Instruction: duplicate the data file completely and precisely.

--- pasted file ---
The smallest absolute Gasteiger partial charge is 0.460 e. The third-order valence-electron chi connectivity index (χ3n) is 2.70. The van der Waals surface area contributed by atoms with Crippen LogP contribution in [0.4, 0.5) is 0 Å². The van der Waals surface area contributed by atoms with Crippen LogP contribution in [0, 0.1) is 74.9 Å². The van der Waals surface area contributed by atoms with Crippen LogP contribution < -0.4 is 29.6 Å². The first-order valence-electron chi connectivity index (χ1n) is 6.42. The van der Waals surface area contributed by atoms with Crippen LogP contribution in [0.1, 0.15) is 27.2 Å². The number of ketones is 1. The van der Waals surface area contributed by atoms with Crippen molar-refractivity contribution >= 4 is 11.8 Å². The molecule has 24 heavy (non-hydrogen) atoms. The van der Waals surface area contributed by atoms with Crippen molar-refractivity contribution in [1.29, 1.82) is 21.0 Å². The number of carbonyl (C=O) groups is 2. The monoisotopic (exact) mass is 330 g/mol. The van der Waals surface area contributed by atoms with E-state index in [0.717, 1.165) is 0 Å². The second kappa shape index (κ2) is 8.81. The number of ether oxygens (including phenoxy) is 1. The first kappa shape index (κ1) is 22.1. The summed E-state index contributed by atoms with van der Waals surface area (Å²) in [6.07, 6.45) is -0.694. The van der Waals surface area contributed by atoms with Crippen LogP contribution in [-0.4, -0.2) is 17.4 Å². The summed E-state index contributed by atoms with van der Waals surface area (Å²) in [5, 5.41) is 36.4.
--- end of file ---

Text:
The smallest absolute Gasteiger partial charge is 0.460 e. The third-order valence-electron chi connectivity index (χ3n) is 2.70. The van der Waals surface area contributed by atoms with Crippen LogP contribution in [0.4, 0.5) is 0 Å². The van der Waals surface area contributed by atoms with Crippen LogP contribution in [0, 0.1) is 74.9 Å². The van der Waals surface area contributed by atoms with Crippen LogP contribution < -0.4 is 29.6 Å². The first-order valence-electron chi connectivity index (χ1n) is 6.42. The van der Waals surface area contributed by atoms with Crippen LogP contribution in [0.1, 0.15) is 27.2 Å². The number of ketones is 1. The van der Waals surface area contributed by atoms with Crippen molar-refractivity contribution >= 4 is 11.8 Å². The molecule has 24 heavy (non-hydrogen) atoms. The van der Waals surface area contributed by atoms with Crippen molar-refractivity contribution in [1.29, 1.82) is 21.0 Å². The number of carbonyl (C=O) groups is 2. The monoisotopic (exact) mass is 330 g/mol. The van der Waals surface area contributed by atoms with E-state index in [0.717, 1.165) is 0 Å². The second kappa shape index (κ2) is 8.81. The number of ether oxygens (including phenoxy) is 1. The first kappa shape index (κ1) is 22.1. The summed E-state index contributed by atoms with van der Waals surface area (Å²) in [6.07, 6.45) is -0.694. The van der Waals surface area contributed by atoms with Crippen LogP contribution in [-0.4, -0.2) is 17.4 Å². The summed E-state index contributed by atoms with van der Waals surface area (Å²) in [5, 5.41) is 36.4.